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Kingsep farmhouse in Medicine Valley, ca 1930 The Estonian pioneers who settled in Alberta travelled extensively, often making numerous stops and using multiple modes of transportation. At the turn of the 20th century, Red Deer saw the end of the railroad. This marked the starting point for the search for land on which to homestead. Hendrik Kingsep along with his family, was the first Estonian to settle in Alberta. The Kingsep's settled a piece of land near Sylvan Lake in 1899. His brother Kristjan and his family soon arrived and settled directly adjacent to Hendrik's home. Initially, the Kingsep's found the area around Sylvan Lake adequate as there was an abundant supply of timber and fresh water. Moreover, there were reports of Finnish people settling in the area. This made the Kingseps' settlement slightly more comforting as Estonians and Finns are closely related linguistically and culturally. Within a few years, the Kingsep's were joined by other Estonian families eager to settle in the immediate area. By 1903 there were 61 men, women and children of Estonian descent on 16 farms.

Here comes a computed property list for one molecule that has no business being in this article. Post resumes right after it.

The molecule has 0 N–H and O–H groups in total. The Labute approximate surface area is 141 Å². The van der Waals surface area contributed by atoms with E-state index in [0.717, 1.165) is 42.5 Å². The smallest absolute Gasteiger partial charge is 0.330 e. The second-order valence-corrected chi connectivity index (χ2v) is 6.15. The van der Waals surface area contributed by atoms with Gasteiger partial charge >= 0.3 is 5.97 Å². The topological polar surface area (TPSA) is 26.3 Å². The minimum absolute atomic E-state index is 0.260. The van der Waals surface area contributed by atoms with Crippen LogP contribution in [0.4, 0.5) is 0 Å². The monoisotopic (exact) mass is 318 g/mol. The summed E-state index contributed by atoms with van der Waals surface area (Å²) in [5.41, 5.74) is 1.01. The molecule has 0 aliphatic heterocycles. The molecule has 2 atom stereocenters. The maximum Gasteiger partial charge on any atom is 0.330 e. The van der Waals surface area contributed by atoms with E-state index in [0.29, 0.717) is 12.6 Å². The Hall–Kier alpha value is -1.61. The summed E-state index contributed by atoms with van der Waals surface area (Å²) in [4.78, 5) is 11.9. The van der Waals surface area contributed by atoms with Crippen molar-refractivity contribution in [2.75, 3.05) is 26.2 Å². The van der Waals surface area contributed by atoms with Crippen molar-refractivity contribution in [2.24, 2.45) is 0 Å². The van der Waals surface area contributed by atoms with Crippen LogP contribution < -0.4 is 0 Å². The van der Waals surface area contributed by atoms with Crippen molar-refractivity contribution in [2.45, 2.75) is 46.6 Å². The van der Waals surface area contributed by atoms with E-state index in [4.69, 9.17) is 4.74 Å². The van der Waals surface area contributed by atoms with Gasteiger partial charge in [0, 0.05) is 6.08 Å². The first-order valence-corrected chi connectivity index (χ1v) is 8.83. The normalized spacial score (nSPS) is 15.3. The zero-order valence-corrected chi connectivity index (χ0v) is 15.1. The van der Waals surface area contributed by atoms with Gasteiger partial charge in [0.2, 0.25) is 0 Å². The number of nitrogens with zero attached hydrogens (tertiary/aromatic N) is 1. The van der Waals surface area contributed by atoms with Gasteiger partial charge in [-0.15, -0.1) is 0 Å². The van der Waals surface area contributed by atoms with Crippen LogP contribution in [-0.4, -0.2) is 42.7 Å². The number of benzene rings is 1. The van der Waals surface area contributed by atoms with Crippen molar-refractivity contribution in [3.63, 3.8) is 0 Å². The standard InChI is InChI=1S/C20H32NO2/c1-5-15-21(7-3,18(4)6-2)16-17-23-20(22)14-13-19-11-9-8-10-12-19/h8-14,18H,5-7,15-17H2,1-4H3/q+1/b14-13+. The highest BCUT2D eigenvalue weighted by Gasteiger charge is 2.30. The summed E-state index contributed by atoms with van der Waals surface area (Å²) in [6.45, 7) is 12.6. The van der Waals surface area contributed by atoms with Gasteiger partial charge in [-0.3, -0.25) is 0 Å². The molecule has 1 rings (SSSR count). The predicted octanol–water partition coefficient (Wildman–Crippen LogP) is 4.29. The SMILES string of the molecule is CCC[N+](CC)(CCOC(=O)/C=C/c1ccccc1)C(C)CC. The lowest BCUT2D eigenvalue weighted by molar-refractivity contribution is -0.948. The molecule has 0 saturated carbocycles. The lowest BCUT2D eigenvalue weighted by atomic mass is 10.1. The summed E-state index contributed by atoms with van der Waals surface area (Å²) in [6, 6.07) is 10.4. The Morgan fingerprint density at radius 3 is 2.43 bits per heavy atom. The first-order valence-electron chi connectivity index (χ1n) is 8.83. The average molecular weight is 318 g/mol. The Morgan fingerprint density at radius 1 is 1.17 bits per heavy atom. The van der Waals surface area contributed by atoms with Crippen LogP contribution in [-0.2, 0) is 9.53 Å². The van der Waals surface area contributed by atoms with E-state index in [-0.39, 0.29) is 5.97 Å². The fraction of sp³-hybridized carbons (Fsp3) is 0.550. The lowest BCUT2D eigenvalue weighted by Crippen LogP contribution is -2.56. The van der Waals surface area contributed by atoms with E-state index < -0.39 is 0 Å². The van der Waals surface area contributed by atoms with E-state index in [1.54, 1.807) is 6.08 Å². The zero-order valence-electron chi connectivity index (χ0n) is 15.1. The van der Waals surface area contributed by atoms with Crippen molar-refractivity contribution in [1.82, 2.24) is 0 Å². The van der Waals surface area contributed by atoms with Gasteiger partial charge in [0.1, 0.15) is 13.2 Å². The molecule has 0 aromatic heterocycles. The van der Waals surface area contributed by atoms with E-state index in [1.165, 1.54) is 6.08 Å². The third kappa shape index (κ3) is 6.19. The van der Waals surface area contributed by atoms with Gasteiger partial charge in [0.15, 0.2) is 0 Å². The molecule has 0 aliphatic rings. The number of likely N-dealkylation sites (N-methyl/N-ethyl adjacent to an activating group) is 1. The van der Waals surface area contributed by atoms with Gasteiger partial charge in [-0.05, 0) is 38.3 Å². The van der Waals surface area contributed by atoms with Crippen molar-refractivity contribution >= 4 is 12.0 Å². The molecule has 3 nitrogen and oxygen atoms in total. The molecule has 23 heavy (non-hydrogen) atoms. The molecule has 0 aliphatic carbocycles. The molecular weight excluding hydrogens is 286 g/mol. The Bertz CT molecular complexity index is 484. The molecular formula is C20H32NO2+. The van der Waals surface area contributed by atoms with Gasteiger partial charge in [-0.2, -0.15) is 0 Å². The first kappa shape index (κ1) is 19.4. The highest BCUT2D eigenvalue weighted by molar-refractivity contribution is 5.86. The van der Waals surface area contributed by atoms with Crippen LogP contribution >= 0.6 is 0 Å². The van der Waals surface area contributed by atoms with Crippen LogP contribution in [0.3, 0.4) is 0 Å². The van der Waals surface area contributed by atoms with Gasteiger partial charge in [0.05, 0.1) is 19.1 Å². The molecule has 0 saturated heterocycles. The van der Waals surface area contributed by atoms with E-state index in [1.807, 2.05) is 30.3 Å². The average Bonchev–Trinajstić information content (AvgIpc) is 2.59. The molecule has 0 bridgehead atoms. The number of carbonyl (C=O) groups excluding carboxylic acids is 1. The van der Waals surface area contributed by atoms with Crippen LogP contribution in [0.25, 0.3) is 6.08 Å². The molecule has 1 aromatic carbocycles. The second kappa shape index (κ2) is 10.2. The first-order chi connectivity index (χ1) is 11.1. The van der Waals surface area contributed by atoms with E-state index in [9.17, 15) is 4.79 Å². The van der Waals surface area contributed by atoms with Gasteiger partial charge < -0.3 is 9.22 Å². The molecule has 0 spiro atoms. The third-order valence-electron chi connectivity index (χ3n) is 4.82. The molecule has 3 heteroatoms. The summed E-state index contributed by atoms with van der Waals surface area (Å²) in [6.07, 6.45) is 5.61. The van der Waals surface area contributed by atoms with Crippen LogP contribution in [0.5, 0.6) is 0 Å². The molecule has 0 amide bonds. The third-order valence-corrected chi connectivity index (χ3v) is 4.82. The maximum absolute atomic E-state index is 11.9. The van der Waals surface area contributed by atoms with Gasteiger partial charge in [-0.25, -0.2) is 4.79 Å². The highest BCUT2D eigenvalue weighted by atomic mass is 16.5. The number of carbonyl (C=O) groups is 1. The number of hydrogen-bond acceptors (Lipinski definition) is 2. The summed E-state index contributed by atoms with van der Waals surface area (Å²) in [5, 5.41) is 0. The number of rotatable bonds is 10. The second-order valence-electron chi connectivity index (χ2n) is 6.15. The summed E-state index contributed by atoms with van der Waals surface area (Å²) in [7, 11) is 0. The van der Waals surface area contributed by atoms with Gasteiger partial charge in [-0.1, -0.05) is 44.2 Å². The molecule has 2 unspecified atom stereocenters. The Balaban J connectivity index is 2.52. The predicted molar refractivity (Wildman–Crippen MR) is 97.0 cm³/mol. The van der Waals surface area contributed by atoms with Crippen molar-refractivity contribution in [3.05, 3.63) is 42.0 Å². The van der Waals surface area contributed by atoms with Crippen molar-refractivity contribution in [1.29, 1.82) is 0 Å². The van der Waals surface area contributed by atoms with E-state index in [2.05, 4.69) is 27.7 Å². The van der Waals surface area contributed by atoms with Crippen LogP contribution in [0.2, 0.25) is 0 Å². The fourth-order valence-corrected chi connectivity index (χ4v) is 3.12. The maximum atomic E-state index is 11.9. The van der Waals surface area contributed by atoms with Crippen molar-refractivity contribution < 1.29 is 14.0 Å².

Acquiring a horse and wagon was an immensely important addition to any pioneer homestead. The wagon could transport a larger quantity of goods and, more importantly, the settler did not have to walk to his/her required destination. The topography of the Sylvan Lake area reminded many Estonians of their birthplace so much so that they aptly titled their settlement "Livonia." However, the area quickly became a popular settlement for other nationalities. It soon became evident that the land could no longer accommodate newly arriving Estonian families. Consequently, Hendrik Kingsep moved to the Medicine Valley, some 40 kilometres to the west in search of more open land. The Medicine Valley, with its rich, dark soil and tree-dotted landscape, again reminded many Estonians of their birthplace. Within the decade Estonian settlements were established across Alberta. For example, the Erdman's and several other settlers established the community of Barons. Within a short time, numerous other families settled nearby. Seven years later the Stettler area had become home to 45 families. Within a few years Eckville, situated in the heart of the Medicine Valley, hosted roughly 40 families. There were other sparse Estonian settlements in the northern and southeast regions of Alberta; Estonians settled in the towns of Foremost, Walsh and Peace River. Estimates of Estonians settling in Alberta by 1916 suggest that 100 families and several unmarried men moved out west. This accounted for a total population of approximately 500 Estonians.

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